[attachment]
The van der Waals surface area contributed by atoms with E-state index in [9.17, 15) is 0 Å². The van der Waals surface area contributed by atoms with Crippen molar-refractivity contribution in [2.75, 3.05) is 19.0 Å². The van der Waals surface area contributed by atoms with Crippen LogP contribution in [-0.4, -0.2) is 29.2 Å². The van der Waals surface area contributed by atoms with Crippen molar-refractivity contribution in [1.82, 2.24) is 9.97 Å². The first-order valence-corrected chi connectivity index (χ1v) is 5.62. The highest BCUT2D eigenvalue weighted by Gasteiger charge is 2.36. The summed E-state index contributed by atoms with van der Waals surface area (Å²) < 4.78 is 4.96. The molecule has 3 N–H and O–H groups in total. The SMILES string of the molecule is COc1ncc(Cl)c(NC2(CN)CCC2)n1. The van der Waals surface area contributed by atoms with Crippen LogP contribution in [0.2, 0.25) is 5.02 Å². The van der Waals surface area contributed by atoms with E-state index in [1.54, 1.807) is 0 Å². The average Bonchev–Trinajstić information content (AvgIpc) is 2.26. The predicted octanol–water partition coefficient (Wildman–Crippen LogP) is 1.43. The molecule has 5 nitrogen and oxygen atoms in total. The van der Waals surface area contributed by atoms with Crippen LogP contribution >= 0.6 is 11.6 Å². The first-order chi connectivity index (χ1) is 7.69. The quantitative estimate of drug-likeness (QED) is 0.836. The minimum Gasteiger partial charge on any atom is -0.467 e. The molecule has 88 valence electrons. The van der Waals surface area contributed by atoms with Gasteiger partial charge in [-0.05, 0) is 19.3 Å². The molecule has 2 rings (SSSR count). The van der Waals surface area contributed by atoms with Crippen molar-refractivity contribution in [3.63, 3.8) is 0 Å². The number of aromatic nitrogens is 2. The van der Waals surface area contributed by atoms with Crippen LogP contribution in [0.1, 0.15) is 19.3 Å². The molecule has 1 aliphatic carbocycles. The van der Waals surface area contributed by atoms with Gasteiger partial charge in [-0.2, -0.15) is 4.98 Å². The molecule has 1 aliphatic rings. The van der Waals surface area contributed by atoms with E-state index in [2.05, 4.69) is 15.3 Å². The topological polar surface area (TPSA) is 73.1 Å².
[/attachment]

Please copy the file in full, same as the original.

The van der Waals surface area contributed by atoms with E-state index in [9.17, 15) is 0 Å². The van der Waals surface area contributed by atoms with Crippen molar-refractivity contribution in [2.75, 3.05) is 19.0 Å². The van der Waals surface area contributed by atoms with Crippen LogP contribution in [-0.4, -0.2) is 29.2 Å². The van der Waals surface area contributed by atoms with Crippen molar-refractivity contribution in [1.82, 2.24) is 9.97 Å². The first-order valence-corrected chi connectivity index (χ1v) is 5.62. The highest BCUT2D eigenvalue weighted by Gasteiger charge is 2.36. The summed E-state index contributed by atoms with van der Waals surface area (Å²) < 4.78 is 4.96. The molecule has 3 N–H and O–H groups in total. The SMILES string of the molecule is COc1ncc(Cl)c(NC2(CN)CCC2)n1. The van der Waals surface area contributed by atoms with Crippen LogP contribution in [0.2, 0.25) is 5.02 Å². The van der Waals surface area contributed by atoms with E-state index in [1.54, 1.807) is 0 Å². The average Bonchev–Trinajstić information content (AvgIpc) is 2.26. The predicted octanol–water partition coefficient (Wildman–Crippen LogP) is 1.43. The molecule has 5 nitrogen and oxygen atoms in total. The van der Waals surface area contributed by atoms with Crippen LogP contribution >= 0.6 is 11.6 Å². The first-order chi connectivity index (χ1) is 7.69. The quantitative estimate of drug-likeness (QED) is 0.836. The minimum Gasteiger partial charge on any atom is -0.467 e. The molecule has 88 valence electrons. The van der Waals surface area contributed by atoms with Gasteiger partial charge in [-0.05, 0) is 19.3 Å². The molecule has 2 rings (SSSR count). The van der Waals surface area contributed by atoms with Crippen molar-refractivity contribution in [3.63, 3.8) is 0 Å². The number of aromatic nitrogens is 2. The van der Waals surface area contributed by atoms with Crippen LogP contribution in [0.1, 0.15) is 19.3 Å². The molecule has 1 aliphatic carbocycles. The van der Waals surface area contributed by atoms with Gasteiger partial charge in [-0.2, -0.15) is 4.98 Å². The molecule has 1 aliphatic rings. The van der Waals surface area contributed by atoms with E-state index in [2.05, 4.69) is 15.3 Å². The topological polar surface area (TPSA) is 73.1 Å².